Winter in Haida Gwaii

Carving by Haida artist Gwaliga Hart.

by Northwest Travel & Life Staff 

It’s been called the edge of the world: Haida Gwaii, a group of islands off the coast of British Columbia within view of Southeast Alaska. It’s rich in the cultural traditions and art of the Haida First Nations people. Most visitors explore it in June, July and August. But visitors are welcome in the off season, too, when they can chill out in cozy accommodations and storm watch.  

Visit the village of Old Masset, with its collection of totem poles, and the Haida Cultural Centre in Skidegate. There, learn the history of the Haida people, view their cultural traditions through art and stories, and walk away with a deeper insight into the place you are visiting.   

Many locals work in the tourism industry in the summer, guiding and serving visitors, but in winter life on Haida Gwaii changes. When asked what he does after the summer tourists leave, Aay-Aay, a weaver, Haida linguist and guide, replied, “We make art.”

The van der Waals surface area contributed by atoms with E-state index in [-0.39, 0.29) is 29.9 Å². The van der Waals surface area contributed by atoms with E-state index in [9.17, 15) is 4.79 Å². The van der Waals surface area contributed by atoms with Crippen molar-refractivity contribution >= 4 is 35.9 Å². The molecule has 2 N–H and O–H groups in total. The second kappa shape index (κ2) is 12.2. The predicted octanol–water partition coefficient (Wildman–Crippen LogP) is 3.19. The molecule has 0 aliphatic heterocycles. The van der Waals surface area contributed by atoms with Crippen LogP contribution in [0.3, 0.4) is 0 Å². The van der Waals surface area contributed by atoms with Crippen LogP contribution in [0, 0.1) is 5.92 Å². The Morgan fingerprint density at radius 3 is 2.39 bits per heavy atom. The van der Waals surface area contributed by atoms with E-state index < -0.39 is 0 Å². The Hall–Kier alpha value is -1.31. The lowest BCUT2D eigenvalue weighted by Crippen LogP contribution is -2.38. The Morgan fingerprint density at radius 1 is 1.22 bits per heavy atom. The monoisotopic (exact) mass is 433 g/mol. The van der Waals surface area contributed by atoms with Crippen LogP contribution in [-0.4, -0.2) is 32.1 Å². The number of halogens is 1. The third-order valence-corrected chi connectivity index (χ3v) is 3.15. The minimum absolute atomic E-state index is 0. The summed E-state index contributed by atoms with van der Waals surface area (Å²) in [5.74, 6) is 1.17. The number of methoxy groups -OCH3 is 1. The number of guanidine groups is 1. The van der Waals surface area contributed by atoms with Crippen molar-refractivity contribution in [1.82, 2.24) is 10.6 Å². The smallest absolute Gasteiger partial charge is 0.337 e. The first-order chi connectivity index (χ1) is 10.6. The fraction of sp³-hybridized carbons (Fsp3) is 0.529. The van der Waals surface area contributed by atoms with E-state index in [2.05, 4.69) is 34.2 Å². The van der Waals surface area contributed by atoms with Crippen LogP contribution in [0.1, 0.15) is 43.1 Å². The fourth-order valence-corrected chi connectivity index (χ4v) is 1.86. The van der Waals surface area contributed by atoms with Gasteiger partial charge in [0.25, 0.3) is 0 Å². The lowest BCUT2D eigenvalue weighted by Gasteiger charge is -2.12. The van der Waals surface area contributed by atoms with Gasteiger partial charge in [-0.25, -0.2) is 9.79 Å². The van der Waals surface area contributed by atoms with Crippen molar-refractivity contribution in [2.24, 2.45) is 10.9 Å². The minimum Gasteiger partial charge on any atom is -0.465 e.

When it comes to first-rate lodges, Haida-owned Haida House at Tllaal is a perfect choice for its excellent chef-driven farm-to-table restaurant and cozy cabins. Individual cottage rentals abound on Haida Gwaii, and the cottages along the North Shore offer sweeping views out to the Pacific.    

A winter trip to Haida Gwaii is nothing like a summer trip when visitors can go paddling or take tours to remote cultural sites, like the historically significant site of Gwaii Hanaas at the far southernmost reaches of the islands—all the more reason to plan another trip for summer.    

The Haida people ask visitors to take a pledge before visiting their islands: Travel to Haida Gwaii by plane or B.C. ferry. Find lodging and plan your visit to Haida Gwaii at